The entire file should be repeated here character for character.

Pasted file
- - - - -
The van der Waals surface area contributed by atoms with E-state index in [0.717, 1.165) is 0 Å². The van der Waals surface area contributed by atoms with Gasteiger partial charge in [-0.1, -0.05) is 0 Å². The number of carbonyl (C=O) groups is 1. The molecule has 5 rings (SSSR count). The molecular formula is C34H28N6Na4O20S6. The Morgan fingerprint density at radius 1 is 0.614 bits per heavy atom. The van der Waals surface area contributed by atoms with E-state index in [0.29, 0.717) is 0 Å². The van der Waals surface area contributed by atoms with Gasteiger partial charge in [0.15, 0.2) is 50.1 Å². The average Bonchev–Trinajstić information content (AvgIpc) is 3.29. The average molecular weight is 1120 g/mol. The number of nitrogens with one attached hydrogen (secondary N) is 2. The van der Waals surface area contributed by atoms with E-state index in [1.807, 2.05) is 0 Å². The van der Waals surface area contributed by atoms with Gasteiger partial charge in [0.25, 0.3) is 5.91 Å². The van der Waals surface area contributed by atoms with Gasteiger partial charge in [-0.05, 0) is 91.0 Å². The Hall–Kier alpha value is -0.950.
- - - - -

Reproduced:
The van der Waals surface area contributed by atoms with E-state index in [0.717, 1.165) is 0 Å². The van der Waals surface area contributed by atoms with Gasteiger partial charge in [-0.1, -0.05) is 0 Å². The number of carbonyl (C=O) groups is 1. The molecule has 5 rings (SSSR count). The molecular formula is C34H28N6Na4O20S6. The Morgan fingerprint density at radius 1 is 0.614 bits per heavy atom. The van der Waals surface area contributed by atoms with E-state index in [0.29, 0.717) is 0 Å². The van der Waals surface area contributed by atoms with Gasteiger partial charge in [0.15, 0.2) is 50.1 Å². The average Bonchev–Trinajstić information content (AvgIpc) is 3.29. The average molecular weight is 1120 g/mol. The number of nitrogens with one attached hydrogen (secondary N) is 2. The van der Waals surface area contributed by atoms with E-state index in [1.807, 2.05) is 0 Å². The van der Waals surface area contributed by atoms with Gasteiger partial charge in [0.25, 0.3) is 5.91 Å². The van der Waals surface area contributed by atoms with Gasteiger partial charge in [-0.05, 0) is 91.0 Å². The Hall–Kier alpha value is -0.950.